The perceived correctness of the rabbinic point of view would strengthen the claim of both rabbinic authority in the community as well as a rabbinic moral high ground when critiquing God. The rabbis deployed their argumentative acumen to reinforce their guidance and authority over an embattled Jewish community. They advanced their “system of religious observance, including study of Torah” as a form of earthly salvation, and linked it to Jews’ perennial hope for the coming of the Messiah.[20] Rabbinic argumentation makes for solutions to problems, to advance interests in the face of barriers. Thus, the rabbis project the aspirations of a people to keep themselves together in historically challenging environments. Moreover, the Sages (primarily the later Sages) forcefully voiced the right of moral argumentation against God.


The notable new work, Pious Irreverence: Confronting God in Rabbinic Judaism, seeks to clearly establish how rabbinic conceptions of God shifted significantly in the early centuries of the Common Era. Specifically, the attitude toward theological protest underwent fluctuations until the midrashim of the Tanhuma-Yelammedenu (in the 6th-7th Centuries) took a generally more liberal and expansive approach to exploring how God seemed to have disappeared in the contemporaneous times of trial, under late Persian, and then Islamic, rule. Provocatively, the Rabbis often observed a shortfall between the actual conduct of God and the conduct that they believed God mandated and that they themselves deemed acceptable. Over time, their tolerance for this gap decreased, and so the rabbis insisted more sharply in their later writings that God had disappointed Her people. “Drawing from their own reservoir of values and concerns,” amoraic and post-amoraic Sages confronted troubling Divine behavior by speaking through biblical characters.[21] After all, some stories in the canon depict an openly jealous, miserly, and vengeful Deity Who does not act as we might presume an omniscient Creator should.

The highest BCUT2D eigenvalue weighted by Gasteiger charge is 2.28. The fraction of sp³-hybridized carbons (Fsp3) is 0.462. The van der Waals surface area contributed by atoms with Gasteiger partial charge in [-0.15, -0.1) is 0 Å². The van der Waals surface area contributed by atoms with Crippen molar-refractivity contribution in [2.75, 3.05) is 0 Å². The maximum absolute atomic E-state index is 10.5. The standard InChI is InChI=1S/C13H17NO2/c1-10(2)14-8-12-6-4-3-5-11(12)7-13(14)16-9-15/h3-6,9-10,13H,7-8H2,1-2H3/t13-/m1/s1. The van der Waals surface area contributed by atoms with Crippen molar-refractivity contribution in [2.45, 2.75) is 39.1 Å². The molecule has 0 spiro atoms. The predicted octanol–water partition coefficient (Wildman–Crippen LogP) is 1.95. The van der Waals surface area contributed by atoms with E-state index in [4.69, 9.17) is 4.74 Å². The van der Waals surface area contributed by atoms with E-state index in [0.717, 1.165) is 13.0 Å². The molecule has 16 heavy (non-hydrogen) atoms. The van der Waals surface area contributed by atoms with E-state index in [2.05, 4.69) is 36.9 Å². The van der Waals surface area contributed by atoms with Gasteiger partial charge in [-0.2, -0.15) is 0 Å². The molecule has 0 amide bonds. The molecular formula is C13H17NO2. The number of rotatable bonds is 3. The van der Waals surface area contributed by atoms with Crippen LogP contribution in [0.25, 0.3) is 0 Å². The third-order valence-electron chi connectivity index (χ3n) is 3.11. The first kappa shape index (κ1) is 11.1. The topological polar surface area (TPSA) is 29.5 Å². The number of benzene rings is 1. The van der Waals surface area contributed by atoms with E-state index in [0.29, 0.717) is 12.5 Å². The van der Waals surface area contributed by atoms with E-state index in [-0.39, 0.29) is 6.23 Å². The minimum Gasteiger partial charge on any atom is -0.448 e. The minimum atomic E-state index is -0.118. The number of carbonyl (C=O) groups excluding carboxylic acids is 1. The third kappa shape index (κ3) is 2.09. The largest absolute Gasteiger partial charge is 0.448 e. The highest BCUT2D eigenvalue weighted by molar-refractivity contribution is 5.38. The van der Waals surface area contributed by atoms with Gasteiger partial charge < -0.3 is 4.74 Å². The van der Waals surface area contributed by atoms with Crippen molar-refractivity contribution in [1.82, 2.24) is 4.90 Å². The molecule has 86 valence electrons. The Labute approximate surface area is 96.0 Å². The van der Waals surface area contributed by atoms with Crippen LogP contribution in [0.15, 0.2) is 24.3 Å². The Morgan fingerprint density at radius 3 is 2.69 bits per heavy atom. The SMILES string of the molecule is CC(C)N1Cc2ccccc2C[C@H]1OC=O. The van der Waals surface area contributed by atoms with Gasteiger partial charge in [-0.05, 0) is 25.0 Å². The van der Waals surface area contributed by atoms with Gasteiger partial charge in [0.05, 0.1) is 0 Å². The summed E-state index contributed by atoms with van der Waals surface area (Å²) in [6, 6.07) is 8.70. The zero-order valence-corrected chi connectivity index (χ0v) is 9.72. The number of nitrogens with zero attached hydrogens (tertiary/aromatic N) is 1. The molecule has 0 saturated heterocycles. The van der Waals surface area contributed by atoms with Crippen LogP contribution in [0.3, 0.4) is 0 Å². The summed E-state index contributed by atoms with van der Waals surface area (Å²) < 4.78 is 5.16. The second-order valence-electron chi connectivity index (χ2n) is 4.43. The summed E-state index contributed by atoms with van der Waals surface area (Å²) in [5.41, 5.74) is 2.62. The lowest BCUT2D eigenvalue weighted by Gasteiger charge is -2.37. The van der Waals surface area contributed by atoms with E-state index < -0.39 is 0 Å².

As God took on more humanistic characteristics in the later midrashic collections – often in an attempt to make the Divine “more relatable”[22] – the opportunity for God to err as humans would simultaneously opened. Weiss summarizes: “the openness to critique God supplied the rabbinic exegetes with a distinctive method to confront the ethically problematic God of the Hebrew Bible.” In other words, the increasingly bold forays of the stam allowed for later midrashists to remonstrate with the erstwhile perfect God.

The confluence of the stam’s editing and the transparently critical texts of later rabbinic scholars may thus reveal a concern within the rabbinic community that their contributions to the community conversation were ambiguous. That is, even as these rabbis allowed a diminished God to share in the disaffections of the Jewish community, perhaps they too registered some hesitation that their representations were augmenting the damage. The possibility that the rabbinic leaders of these Jews might have worsened the plight of their charges therefore can take on a heightened urgency in considering these works. It is with this perspective that we can assess two cases of Talmudic storytelling and illustrate how they approached argumentation and its role in human dramas.

First to be considered are the discussions in Eruvin 13b. In a series of stories apparently retold and reshaped by the stamma’im, intellectual paragons are on peacock-like display in a sugya that ultimately celebrates that which truly distinguishes the people of the “living God.” Despite the impressive exhibition of knowledge and cognitive derring-do of the scholars in this sugya, the rabbis in this instance decidedly do not favor razor-sharp argumentation. When faced with powerful challenges on both sides, the practical concern then emerges: how do the rabbis move forward as a body and decide which side to follow? Remarkably, it is through argumentation (!) that they emphasize the humility of the rabbis who defer to others, and they allow precedence to those who would represent themselves modestly.